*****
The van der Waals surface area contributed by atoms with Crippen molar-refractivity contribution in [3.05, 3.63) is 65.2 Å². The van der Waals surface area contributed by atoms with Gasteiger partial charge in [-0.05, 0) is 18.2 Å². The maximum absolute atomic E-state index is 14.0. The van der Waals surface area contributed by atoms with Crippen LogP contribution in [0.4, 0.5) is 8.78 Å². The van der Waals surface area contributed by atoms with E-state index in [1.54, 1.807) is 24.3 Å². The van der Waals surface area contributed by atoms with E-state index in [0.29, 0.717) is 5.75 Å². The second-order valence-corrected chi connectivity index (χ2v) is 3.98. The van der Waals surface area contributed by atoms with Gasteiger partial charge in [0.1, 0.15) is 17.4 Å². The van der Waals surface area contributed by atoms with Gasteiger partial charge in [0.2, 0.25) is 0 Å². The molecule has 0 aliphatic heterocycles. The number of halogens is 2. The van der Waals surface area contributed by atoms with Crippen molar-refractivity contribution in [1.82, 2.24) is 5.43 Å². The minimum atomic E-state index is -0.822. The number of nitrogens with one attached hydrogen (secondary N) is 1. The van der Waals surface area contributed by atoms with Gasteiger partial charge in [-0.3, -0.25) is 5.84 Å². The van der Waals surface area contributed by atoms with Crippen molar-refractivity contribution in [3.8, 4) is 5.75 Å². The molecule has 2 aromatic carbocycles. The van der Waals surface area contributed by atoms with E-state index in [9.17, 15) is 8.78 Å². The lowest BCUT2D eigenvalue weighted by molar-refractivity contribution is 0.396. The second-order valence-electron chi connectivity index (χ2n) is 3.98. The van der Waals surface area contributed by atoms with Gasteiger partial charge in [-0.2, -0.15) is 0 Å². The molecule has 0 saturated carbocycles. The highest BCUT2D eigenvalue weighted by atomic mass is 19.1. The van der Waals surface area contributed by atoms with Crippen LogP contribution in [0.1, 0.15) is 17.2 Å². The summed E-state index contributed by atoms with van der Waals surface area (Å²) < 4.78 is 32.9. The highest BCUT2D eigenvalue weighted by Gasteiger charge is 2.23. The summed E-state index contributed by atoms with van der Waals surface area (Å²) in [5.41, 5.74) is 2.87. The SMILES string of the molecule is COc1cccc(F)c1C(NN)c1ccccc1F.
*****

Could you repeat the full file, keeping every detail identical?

The van der Waals surface area contributed by atoms with Crippen molar-refractivity contribution in [3.05, 3.63) is 65.2 Å². The van der Waals surface area contributed by atoms with Gasteiger partial charge in [-0.05, 0) is 18.2 Å². The maximum absolute atomic E-state index is 14.0. The van der Waals surface area contributed by atoms with Crippen LogP contribution in [0.4, 0.5) is 8.78 Å². The van der Waals surface area contributed by atoms with E-state index in [1.54, 1.807) is 24.3 Å². The van der Waals surface area contributed by atoms with E-state index in [0.29, 0.717) is 5.75 Å². The second-order valence-corrected chi connectivity index (χ2v) is 3.98. The van der Waals surface area contributed by atoms with Gasteiger partial charge in [0.1, 0.15) is 17.4 Å². The van der Waals surface area contributed by atoms with Gasteiger partial charge in [0.2, 0.25) is 0 Å². The molecule has 0 aliphatic heterocycles. The number of halogens is 2. The van der Waals surface area contributed by atoms with Crippen molar-refractivity contribution in [1.82, 2.24) is 5.43 Å². The minimum atomic E-state index is -0.822. The number of nitrogens with one attached hydrogen (secondary N) is 1. The van der Waals surface area contributed by atoms with Gasteiger partial charge in [-0.3, -0.25) is 5.84 Å². The van der Waals surface area contributed by atoms with Crippen molar-refractivity contribution in [3.8, 4) is 5.75 Å². The molecule has 2 aromatic carbocycles. The van der Waals surface area contributed by atoms with E-state index in [9.17, 15) is 8.78 Å². The lowest BCUT2D eigenvalue weighted by molar-refractivity contribution is 0.396. The second-order valence-electron chi connectivity index (χ2n) is 3.98. The van der Waals surface area contributed by atoms with Gasteiger partial charge in [-0.2, -0.15) is 0 Å². The molecule has 0 saturated carbocycles. The highest BCUT2D eigenvalue weighted by atomic mass is 19.1. The van der Waals surface area contributed by atoms with Crippen LogP contribution in [0.1, 0.15) is 17.2 Å². The summed E-state index contributed by atoms with van der Waals surface area (Å²) < 4.78 is 32.9. The highest BCUT2D eigenvalue weighted by Gasteiger charge is 2.23. The summed E-state index contributed by atoms with van der Waals surface area (Å²) in [5.41, 5.74) is 2.87. The SMILES string of the molecule is COc1cccc(F)c1C(NN)c1ccccc1F.